Scene 6: The Parade: the HLI leave Carluke

Scene 6.1: On the Tram

Scene 7: In the trenches- the raid goes wrong

Scene 8: The Aftermath

Scene 9: Have a drink of this Tommy!

Scene 10: “Ah cannae listen tae this”

Scene 11: Generals and Corporals

Scene 12: Going Over the top

Scene 13: The Rescue

Scene 14: In the Hospital- The Queen’s Pyjamas

Scene 15: At the Palace

Scene 16: Homecoming



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Are Ye Bound for France my Dear?


Are you Bound for France?  Margaret’s Song

Are you bound for France my dear, my dear brother oh!

Are you bound for France my dear, my dear brother oh!

Will you stand sae tall and proud

Hear the pipes blow sae loud

Are you bound for France my dear, my dear brother oh!


Are you bound for France my dear, my dear brother oh!

Are you bound for France my dear, my dear brother oh!

Will ye put your toys away?

Nae boys’ games left tae play.

Are you bound for France my dear, my dear brother oh!

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Willie Angus- WW1 Film Project


Young people in the four high schools around Wishaw have been collaborating on a major film project that will be launched to commemorate the 100th anniversary of the end of WW1.

Students from Saint Aidan’s, Coltness High, Clyde Valley High and Calderhead High have been working hard for the past year and the fruits of their labour will be on display in November this year.

The film will tell the story of Willie Angus, a Lanarkshire man who won a Victoria Cross in 1915. Willie saved the life of his officer, who wounded and stranded in no man’s land just yards from the German trenches. Willie brought the wounded man back to his own lines but suffered multiple injuries doing so.

The students been rehearsing a script that they will film in August. The recreation of Willie’s life is an exciting project and has been made possible by the award of a substantial lottery grant of £10000.

The trailer will give you an idea of the creativity and commitment that the young people of Wishaw. Click below to view the trailer…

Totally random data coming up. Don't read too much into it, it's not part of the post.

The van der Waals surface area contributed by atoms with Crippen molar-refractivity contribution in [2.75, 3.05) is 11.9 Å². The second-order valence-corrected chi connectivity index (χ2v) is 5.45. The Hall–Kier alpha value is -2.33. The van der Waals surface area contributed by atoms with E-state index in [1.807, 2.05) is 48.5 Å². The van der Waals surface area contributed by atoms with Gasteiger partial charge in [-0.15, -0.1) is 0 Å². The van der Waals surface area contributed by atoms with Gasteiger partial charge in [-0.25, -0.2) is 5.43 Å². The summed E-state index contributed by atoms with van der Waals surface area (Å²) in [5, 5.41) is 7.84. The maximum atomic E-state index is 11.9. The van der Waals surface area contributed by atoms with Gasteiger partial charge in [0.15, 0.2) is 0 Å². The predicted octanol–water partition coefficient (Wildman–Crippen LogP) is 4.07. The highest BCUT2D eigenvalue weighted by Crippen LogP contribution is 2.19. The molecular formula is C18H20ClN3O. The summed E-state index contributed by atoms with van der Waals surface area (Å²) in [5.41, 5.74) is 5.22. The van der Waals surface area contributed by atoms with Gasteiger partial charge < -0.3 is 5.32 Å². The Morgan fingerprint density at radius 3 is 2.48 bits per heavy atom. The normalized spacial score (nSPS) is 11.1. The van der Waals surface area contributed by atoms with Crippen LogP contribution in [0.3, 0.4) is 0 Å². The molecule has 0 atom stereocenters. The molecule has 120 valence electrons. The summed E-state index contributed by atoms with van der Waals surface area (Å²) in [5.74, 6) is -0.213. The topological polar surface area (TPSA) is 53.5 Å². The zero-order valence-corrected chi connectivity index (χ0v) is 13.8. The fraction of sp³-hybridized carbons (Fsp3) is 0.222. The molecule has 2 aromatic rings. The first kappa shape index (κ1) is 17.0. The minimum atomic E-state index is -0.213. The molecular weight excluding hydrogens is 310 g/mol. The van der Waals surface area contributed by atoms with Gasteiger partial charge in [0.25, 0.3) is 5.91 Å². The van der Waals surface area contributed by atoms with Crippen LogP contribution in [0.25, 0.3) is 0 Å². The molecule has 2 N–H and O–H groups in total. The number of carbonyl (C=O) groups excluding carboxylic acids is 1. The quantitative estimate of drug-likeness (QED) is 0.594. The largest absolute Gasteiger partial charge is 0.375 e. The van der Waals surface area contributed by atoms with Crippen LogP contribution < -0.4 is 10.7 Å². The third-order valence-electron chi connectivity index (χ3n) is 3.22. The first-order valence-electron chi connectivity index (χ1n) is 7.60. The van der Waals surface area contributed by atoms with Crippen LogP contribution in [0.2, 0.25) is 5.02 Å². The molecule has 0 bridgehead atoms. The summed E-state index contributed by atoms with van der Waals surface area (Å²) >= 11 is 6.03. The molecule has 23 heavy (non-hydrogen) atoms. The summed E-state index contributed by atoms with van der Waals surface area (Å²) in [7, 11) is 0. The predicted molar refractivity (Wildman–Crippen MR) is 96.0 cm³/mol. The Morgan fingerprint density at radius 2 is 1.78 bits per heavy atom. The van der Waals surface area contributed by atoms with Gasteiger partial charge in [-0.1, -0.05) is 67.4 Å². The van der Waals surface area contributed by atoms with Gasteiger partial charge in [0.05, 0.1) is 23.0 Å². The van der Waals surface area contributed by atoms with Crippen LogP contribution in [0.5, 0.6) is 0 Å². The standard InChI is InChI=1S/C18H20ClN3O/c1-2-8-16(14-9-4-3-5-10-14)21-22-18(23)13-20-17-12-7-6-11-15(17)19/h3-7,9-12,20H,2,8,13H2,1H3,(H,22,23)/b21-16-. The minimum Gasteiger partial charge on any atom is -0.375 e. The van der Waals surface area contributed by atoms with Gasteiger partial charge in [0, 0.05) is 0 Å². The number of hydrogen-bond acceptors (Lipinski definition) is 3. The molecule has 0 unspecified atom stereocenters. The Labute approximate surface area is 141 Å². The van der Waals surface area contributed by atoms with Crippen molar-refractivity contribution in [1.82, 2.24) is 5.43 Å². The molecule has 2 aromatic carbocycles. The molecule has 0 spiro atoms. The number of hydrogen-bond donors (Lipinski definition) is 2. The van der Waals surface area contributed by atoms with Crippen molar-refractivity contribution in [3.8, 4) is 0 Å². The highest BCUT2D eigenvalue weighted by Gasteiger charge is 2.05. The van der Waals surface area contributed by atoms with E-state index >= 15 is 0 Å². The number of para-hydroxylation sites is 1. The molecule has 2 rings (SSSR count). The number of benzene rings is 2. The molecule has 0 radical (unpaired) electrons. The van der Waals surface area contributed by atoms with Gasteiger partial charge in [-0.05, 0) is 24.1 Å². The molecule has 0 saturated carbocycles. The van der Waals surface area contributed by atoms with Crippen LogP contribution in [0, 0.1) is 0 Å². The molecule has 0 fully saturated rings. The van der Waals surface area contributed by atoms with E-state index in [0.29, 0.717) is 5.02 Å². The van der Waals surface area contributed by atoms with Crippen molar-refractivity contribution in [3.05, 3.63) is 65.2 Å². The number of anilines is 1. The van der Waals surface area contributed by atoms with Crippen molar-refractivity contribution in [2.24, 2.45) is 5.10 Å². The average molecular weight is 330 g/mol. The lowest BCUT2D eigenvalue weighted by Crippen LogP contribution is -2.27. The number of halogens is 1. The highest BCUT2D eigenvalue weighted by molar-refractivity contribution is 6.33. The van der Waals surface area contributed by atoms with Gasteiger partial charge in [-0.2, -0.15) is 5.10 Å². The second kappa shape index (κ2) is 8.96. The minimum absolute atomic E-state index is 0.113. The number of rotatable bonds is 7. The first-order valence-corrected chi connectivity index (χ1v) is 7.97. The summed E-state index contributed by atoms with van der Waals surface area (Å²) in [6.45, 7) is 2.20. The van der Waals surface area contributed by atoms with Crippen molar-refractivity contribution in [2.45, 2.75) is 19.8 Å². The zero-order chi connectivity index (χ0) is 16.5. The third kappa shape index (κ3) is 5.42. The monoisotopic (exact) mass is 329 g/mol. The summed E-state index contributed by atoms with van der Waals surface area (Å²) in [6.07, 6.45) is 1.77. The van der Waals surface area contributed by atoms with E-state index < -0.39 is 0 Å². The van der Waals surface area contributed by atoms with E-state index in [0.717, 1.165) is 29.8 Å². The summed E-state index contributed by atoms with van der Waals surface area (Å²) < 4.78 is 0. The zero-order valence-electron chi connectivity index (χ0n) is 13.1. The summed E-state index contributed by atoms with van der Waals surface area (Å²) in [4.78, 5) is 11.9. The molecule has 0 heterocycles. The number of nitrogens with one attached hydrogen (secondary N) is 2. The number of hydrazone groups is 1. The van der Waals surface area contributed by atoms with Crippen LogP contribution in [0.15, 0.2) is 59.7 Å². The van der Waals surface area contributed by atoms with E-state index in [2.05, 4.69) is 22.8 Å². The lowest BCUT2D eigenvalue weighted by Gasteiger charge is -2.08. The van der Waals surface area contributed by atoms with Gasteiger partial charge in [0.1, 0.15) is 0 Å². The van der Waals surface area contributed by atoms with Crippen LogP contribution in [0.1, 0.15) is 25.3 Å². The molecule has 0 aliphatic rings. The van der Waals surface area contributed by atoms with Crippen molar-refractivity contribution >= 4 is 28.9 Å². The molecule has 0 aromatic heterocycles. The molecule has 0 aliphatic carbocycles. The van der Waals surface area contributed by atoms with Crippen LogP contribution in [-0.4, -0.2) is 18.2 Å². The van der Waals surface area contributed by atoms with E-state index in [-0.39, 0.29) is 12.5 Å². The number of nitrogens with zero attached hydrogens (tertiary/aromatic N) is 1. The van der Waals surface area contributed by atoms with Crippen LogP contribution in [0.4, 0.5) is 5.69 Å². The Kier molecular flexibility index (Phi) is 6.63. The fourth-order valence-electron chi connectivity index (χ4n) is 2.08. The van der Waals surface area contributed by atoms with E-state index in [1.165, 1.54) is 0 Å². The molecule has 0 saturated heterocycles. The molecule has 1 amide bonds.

World War 1 Film Project Trailer

The art work that a small team of students produced to help create the trailer is worth a look in its own rightP1040511P1040513P1040516P1040517P1040518P1040520P1040521




Running Remembered

I haven’t been running much lately and I haven’t been to Kintyre for nearly two years now. Then I stumbled across this old blog post from my days on the running site Fetcheveryone and thought I would share it with you.


Every so often I take the crooked road to Kintyre, driving North and West from Glasgow to skirt the edges of Loch Fyne, before putting the same distance into descending southward into the drooping peninsula. Over the last years I have come to love the long curve of beach from Westport into Macrahannish. An unprepossessing car park, oddly municipal in this wild place, sits next to an anonymous hunch of sand dune- it could be a mere hillock of bleached grass- but walk through the gate and the world, at its last margin between land and sea, opens up for you.

The beach, secret and tacit behind the sheltering line of dunes, curves away with a suction that seems to insist upon your presence. A sandy and grassy path meets your step with a springing, tuned thud. The first sand is dry and golden, fine and giving- too giving to hold a runner’s step. On your shoulder the dunes reveal a hollow amphitheatre: there could be children playing there, perched in the high dress circle but the bowl of sand traps their voices in its stillness.
Distances stretch, the beach is far wider than your first perceptions of it. The dry golden sand gives way to a tide-washed darker edge. Here the Atlantic waves imperturbably steamroller a hard and flat way for you on the edge of the land. This is where you can dance between waves and shingle and sand. This is where the sand gives just enough. This is where you can run.

Continue reading